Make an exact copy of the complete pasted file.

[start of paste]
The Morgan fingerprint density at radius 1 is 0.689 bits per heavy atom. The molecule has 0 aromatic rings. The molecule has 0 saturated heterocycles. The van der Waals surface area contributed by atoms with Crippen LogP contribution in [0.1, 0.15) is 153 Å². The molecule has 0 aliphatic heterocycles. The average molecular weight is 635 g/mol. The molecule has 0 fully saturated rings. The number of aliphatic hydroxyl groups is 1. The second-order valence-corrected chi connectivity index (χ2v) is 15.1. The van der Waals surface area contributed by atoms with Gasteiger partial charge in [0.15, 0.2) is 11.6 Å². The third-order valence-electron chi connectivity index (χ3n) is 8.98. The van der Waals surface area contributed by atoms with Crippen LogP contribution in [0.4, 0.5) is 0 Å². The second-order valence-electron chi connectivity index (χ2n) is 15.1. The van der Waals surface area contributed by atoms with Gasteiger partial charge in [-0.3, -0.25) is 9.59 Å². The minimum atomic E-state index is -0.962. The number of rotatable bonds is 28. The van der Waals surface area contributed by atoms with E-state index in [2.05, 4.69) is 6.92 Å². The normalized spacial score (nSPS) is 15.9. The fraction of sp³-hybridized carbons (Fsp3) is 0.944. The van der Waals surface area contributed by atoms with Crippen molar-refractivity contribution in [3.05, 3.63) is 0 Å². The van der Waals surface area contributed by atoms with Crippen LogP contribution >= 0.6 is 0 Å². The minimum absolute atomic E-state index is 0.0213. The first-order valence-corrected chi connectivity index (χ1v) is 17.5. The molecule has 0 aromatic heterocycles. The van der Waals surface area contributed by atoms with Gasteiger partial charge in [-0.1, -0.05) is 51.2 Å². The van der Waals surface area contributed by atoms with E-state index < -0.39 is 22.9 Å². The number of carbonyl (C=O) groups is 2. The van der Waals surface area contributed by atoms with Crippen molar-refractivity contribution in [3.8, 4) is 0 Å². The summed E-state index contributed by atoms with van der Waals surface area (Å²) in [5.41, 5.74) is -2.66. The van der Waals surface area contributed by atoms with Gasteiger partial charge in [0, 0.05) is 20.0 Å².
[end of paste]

The Morgan fingerprint density at radius 1 is 0.689 bits per heavy atom. The molecule has 0 aromatic rings. The molecule has 0 saturated heterocycles. The van der Waals surface area contributed by atoms with Crippen LogP contribution in [0.1, 0.15) is 153 Å². The molecule has 0 aliphatic heterocycles. The average molecular weight is 635 g/mol. The molecule has 0 fully saturated rings. The number of aliphatic hydroxyl groups is 1. The second-order valence-corrected chi connectivity index (χ2v) is 15.1. The van der Waals surface area contributed by atoms with Gasteiger partial charge in [0.15, 0.2) is 11.6 Å². The third-order valence-electron chi connectivity index (χ3n) is 8.98. The van der Waals surface area contributed by atoms with Crippen LogP contribution in [0.4, 0.5) is 0 Å². The second-order valence-electron chi connectivity index (χ2n) is 15.1. The van der Waals surface area contributed by atoms with Gasteiger partial charge in [-0.3, -0.25) is 9.59 Å². The minimum atomic E-state index is -0.962. The number of rotatable bonds is 28. The van der Waals surface area contributed by atoms with E-state index in [2.05, 4.69) is 6.92 Å². The normalized spacial score (nSPS) is 15.9. The fraction of sp³-hybridized carbons (Fsp3) is 0.944. The van der Waals surface area contributed by atoms with Crippen molar-refractivity contribution in [3.05, 3.63) is 0 Å². The van der Waals surface area contributed by atoms with Crippen LogP contribution >= 0.6 is 0 Å². The minimum absolute atomic E-state index is 0.0213. The first-order valence-corrected chi connectivity index (χ1v) is 17.5. The molecule has 0 aromatic heterocycles. The van der Waals surface area contributed by atoms with Gasteiger partial charge in [-0.1, -0.05) is 51.2 Å². The van der Waals surface area contributed by atoms with E-state index < -0.39 is 22.9 Å². The number of carbonyl (C=O) groups is 2. The van der Waals surface area contributed by atoms with Crippen molar-refractivity contribution in [3.8, 4) is 0 Å². The summed E-state index contributed by atoms with van der Waals surface area (Å²) in [5.41, 5.74) is -2.66. The van der Waals surface area contributed by atoms with Gasteiger partial charge in [0, 0.05) is 20.0 Å².